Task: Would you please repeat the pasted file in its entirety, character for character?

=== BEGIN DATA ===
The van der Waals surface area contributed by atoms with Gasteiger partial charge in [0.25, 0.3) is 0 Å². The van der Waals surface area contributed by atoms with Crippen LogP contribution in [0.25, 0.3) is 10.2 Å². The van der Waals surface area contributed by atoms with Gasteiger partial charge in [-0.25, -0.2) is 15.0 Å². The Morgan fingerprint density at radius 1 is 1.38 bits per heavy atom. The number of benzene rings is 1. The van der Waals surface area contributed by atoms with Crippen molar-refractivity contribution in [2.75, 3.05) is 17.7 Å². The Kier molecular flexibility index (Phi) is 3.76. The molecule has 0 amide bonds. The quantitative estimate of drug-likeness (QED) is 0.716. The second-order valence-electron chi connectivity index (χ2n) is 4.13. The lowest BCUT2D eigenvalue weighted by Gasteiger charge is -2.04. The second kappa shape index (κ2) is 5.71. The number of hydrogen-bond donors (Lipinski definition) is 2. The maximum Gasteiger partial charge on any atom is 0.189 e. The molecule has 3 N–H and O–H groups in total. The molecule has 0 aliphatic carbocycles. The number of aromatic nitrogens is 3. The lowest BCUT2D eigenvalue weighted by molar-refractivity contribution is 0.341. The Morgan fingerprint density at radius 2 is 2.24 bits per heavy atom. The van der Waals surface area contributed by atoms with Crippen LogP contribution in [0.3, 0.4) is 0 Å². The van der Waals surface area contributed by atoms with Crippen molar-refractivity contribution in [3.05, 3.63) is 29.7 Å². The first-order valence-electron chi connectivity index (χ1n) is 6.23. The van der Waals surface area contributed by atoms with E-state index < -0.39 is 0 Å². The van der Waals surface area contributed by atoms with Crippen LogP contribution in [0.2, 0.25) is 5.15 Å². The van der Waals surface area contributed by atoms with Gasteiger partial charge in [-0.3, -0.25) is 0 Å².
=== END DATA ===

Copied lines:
The van der Waals surface area contributed by atoms with Gasteiger partial charge in [0.25, 0.3) is 0 Å². The van der Waals surface area contributed by atoms with Crippen LogP contribution in [0.25, 0.3) is 10.2 Å². The van der Waals surface area contributed by atoms with Gasteiger partial charge in [-0.25, -0.2) is 15.0 Å². The Morgan fingerprint density at radius 1 is 1.38 bits per heavy atom. The number of benzene rings is 1. The van der Waals surface area contributed by atoms with Crippen molar-refractivity contribution in [2.75, 3.05) is 17.7 Å². The Kier molecular flexibility index (Phi) is 3.76. The molecule has 0 amide bonds. The quantitative estimate of drug-likeness (QED) is 0.716. The second-order valence-electron chi connectivity index (χ2n) is 4.13. The lowest BCUT2D eigenvalue weighted by Gasteiger charge is -2.04. The second kappa shape index (κ2) is 5.71. The number of hydrogen-bond donors (Lipinski definition) is 2. The maximum Gasteiger partial charge on any atom is 0.189 e. The molecule has 3 N–H and O–H groups in total. The molecule has 0 aliphatic carbocycles. The number of aromatic nitrogens is 3. The lowest BCUT2D eigenvalue weighted by molar-refractivity contribution is 0.341. The Morgan fingerprint density at radius 2 is 2.24 bits per heavy atom. The van der Waals surface area contributed by atoms with Crippen LogP contribution in [0.3, 0.4) is 0 Å². The van der Waals surface area contributed by atoms with Crippen molar-refractivity contribution in [3.05, 3.63) is 29.7 Å². The first-order valence-electron chi connectivity index (χ1n) is 6.23. The van der Waals surface area contributed by atoms with E-state index < -0.39 is 0 Å². The van der Waals surface area contributed by atoms with Crippen LogP contribution in [0.2, 0.25) is 5.15 Å². The van der Waals surface area contributed by atoms with Gasteiger partial charge in [-0.3, -0.25) is 0 Å².